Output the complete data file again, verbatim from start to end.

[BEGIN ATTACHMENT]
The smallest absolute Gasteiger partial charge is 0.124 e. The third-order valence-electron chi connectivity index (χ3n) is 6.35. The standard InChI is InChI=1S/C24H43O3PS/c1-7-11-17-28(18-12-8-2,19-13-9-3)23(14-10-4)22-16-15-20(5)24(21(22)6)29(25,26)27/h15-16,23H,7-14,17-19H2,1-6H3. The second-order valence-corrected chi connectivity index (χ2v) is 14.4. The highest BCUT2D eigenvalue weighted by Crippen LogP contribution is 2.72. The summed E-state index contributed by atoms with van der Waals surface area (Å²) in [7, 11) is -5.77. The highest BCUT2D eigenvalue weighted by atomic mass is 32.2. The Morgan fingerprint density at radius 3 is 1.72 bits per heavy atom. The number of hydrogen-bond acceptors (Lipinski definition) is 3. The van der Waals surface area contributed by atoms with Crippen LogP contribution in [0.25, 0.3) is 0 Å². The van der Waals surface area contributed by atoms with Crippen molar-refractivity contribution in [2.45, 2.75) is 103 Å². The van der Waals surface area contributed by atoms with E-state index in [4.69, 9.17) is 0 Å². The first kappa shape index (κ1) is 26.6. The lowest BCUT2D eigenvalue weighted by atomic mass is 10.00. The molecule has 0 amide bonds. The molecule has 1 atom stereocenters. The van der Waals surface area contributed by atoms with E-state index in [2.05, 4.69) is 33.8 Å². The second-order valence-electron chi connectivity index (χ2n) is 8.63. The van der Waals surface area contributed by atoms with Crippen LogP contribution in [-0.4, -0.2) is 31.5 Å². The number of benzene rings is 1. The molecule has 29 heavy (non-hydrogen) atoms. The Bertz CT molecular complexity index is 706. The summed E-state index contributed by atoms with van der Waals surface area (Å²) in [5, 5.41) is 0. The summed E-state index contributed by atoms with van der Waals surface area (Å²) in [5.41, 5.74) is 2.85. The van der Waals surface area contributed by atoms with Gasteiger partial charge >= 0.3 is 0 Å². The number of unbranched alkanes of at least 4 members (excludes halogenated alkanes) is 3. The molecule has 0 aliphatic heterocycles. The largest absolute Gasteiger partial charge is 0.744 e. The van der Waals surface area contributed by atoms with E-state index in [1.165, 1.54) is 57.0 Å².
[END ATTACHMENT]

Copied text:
The smallest absolute Gasteiger partial charge is 0.124 e. The third-order valence-electron chi connectivity index (χ3n) is 6.35. The standard InChI is InChI=1S/C24H43O3PS/c1-7-11-17-28(18-12-8-2,19-13-9-3)23(14-10-4)22-16-15-20(5)24(21(22)6)29(25,26)27/h15-16,23H,7-14,17-19H2,1-6H3. The second-order valence-corrected chi connectivity index (χ2v) is 14.4. The highest BCUT2D eigenvalue weighted by Crippen LogP contribution is 2.72. The summed E-state index contributed by atoms with van der Waals surface area (Å²) in [7, 11) is -5.77. The highest BCUT2D eigenvalue weighted by atomic mass is 32.2. The Morgan fingerprint density at radius 3 is 1.72 bits per heavy atom. The number of hydrogen-bond acceptors (Lipinski definition) is 3. The van der Waals surface area contributed by atoms with Crippen LogP contribution in [0.25, 0.3) is 0 Å². The van der Waals surface area contributed by atoms with Crippen molar-refractivity contribution in [2.45, 2.75) is 103 Å². The van der Waals surface area contributed by atoms with E-state index in [4.69, 9.17) is 0 Å². The first kappa shape index (κ1) is 26.6. The lowest BCUT2D eigenvalue weighted by atomic mass is 10.00. The molecule has 0 amide bonds. The molecule has 1 atom stereocenters. The van der Waals surface area contributed by atoms with E-state index in [2.05, 4.69) is 33.8 Å². The second-order valence-electron chi connectivity index (χ2n) is 8.63. The van der Waals surface area contributed by atoms with Crippen LogP contribution in [-0.4, -0.2) is 31.5 Å². The number of benzene rings is 1. The molecule has 29 heavy (non-hydrogen) atoms. The Bertz CT molecular complexity index is 706. The summed E-state index contributed by atoms with van der Waals surface area (Å²) in [5, 5.41) is 0. The summed E-state index contributed by atoms with van der Waals surface area (Å²) in [5.41, 5.74) is 2.85. The van der Waals surface area contributed by atoms with Gasteiger partial charge >= 0.3 is 0 Å². The number of unbranched alkanes of at least 4 members (excludes halogenated alkanes) is 3. The molecule has 0 aliphatic heterocycles. The largest absolute Gasteiger partial charge is 0.744 e. The van der Waals surface area contributed by atoms with E-state index in [1.165, 1.54) is 57.0 Å².